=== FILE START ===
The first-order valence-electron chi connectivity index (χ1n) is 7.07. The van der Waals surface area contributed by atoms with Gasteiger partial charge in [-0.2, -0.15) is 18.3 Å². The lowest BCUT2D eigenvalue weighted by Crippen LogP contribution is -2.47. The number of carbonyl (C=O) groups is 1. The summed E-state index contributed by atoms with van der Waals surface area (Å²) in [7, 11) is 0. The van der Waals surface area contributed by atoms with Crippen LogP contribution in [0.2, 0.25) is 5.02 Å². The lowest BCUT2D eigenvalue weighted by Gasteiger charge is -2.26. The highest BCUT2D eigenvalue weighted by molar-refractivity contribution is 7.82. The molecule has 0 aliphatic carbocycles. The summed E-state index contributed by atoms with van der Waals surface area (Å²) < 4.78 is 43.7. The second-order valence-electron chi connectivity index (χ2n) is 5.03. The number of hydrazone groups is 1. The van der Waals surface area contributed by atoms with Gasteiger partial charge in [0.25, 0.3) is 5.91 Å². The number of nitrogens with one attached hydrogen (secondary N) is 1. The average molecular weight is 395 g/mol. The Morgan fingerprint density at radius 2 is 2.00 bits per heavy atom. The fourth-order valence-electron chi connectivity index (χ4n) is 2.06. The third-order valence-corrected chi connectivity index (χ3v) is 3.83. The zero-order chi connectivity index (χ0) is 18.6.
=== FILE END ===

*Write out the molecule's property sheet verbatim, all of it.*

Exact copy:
The first-order valence-electron chi connectivity index (χ1n) is 7.07. The van der Waals surface area contributed by atoms with Gasteiger partial charge in [-0.2, -0.15) is 18.3 Å². The lowest BCUT2D eigenvalue weighted by Crippen LogP contribution is -2.47. The number of carbonyl (C=O) groups is 1. The summed E-state index contributed by atoms with van der Waals surface area (Å²) in [7, 11) is 0. The van der Waals surface area contributed by atoms with Crippen LogP contribution in [0.2, 0.25) is 5.02 Å². The lowest BCUT2D eigenvalue weighted by Gasteiger charge is -2.26. The highest BCUT2D eigenvalue weighted by molar-refractivity contribution is 7.82. The molecule has 0 aliphatic carbocycles. The summed E-state index contributed by atoms with van der Waals surface area (Å²) < 4.78 is 43.7. The second-order valence-electron chi connectivity index (χ2n) is 5.03. The number of hydrazone groups is 1. The van der Waals surface area contributed by atoms with Gasteiger partial charge in [0.25, 0.3) is 5.91 Å². The number of nitrogens with one attached hydrogen (secondary N) is 1. The average molecular weight is 395 g/mol. The Morgan fingerprint density at radius 2 is 2.00 bits per heavy atom. The fourth-order valence-electron chi connectivity index (χ4n) is 2.06. The third-order valence-corrected chi connectivity index (χ3v) is 3.83. The zero-order chi connectivity index (χ0) is 18.6.